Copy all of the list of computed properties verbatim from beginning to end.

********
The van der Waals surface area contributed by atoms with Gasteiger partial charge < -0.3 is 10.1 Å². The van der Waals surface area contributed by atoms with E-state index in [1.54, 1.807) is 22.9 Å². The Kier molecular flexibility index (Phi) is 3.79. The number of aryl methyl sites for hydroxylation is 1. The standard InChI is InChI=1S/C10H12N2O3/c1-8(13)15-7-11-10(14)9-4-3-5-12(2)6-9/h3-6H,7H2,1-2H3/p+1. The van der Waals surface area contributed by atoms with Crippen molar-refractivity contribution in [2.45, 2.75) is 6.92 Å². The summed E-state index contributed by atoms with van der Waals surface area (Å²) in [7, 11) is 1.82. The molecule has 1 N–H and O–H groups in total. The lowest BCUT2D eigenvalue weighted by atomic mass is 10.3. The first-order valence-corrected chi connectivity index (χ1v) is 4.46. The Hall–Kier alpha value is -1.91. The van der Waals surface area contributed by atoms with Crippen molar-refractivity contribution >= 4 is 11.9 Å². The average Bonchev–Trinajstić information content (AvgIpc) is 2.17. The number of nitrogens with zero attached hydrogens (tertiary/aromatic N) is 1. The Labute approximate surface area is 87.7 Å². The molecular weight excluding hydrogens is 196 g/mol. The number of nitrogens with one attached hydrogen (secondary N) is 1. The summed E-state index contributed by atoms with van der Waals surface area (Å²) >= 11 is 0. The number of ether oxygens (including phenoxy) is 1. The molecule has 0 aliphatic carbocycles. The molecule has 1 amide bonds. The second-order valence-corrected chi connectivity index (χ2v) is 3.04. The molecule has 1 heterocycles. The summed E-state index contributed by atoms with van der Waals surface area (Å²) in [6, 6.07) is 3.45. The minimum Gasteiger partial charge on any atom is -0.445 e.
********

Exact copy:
The van der Waals surface area contributed by atoms with Gasteiger partial charge < -0.3 is 10.1 Å². The van der Waals surface area contributed by atoms with E-state index in [1.54, 1.807) is 22.9 Å². The Kier molecular flexibility index (Phi) is 3.79. The number of aryl methyl sites for hydroxylation is 1. The standard InChI is InChI=1S/C10H12N2O3/c1-8(13)15-7-11-10(14)9-4-3-5-12(2)6-9/h3-6H,7H2,1-2H3/p+1. The van der Waals surface area contributed by atoms with Crippen molar-refractivity contribution in [2.45, 2.75) is 6.92 Å². The summed E-state index contributed by atoms with van der Waals surface area (Å²) in [7, 11) is 1.82. The molecule has 1 N–H and O–H groups in total. The lowest BCUT2D eigenvalue weighted by atomic mass is 10.3. The first-order valence-corrected chi connectivity index (χ1v) is 4.46. The Hall–Kier alpha value is -1.91. The van der Waals surface area contributed by atoms with Crippen molar-refractivity contribution >= 4 is 11.9 Å². The average Bonchev–Trinajstić information content (AvgIpc) is 2.17. The number of nitrogens with zero attached hydrogens (tertiary/aromatic N) is 1. The Labute approximate surface area is 87.7 Å². The molecular weight excluding hydrogens is 196 g/mol. The number of nitrogens with one attached hydrogen (secondary N) is 1. The summed E-state index contributed by atoms with van der Waals surface area (Å²) >= 11 is 0. The number of ether oxygens (including phenoxy) is 1. The molecule has 0 aliphatic carbocycles. The molecule has 1 amide bonds. The second-order valence-corrected chi connectivity index (χ2v) is 3.04. The molecule has 1 heterocycles. The summed E-state index contributed by atoms with van der Waals surface area (Å²) in [6, 6.07) is 3.45. The minimum Gasteiger partial charge on any atom is -0.445 e.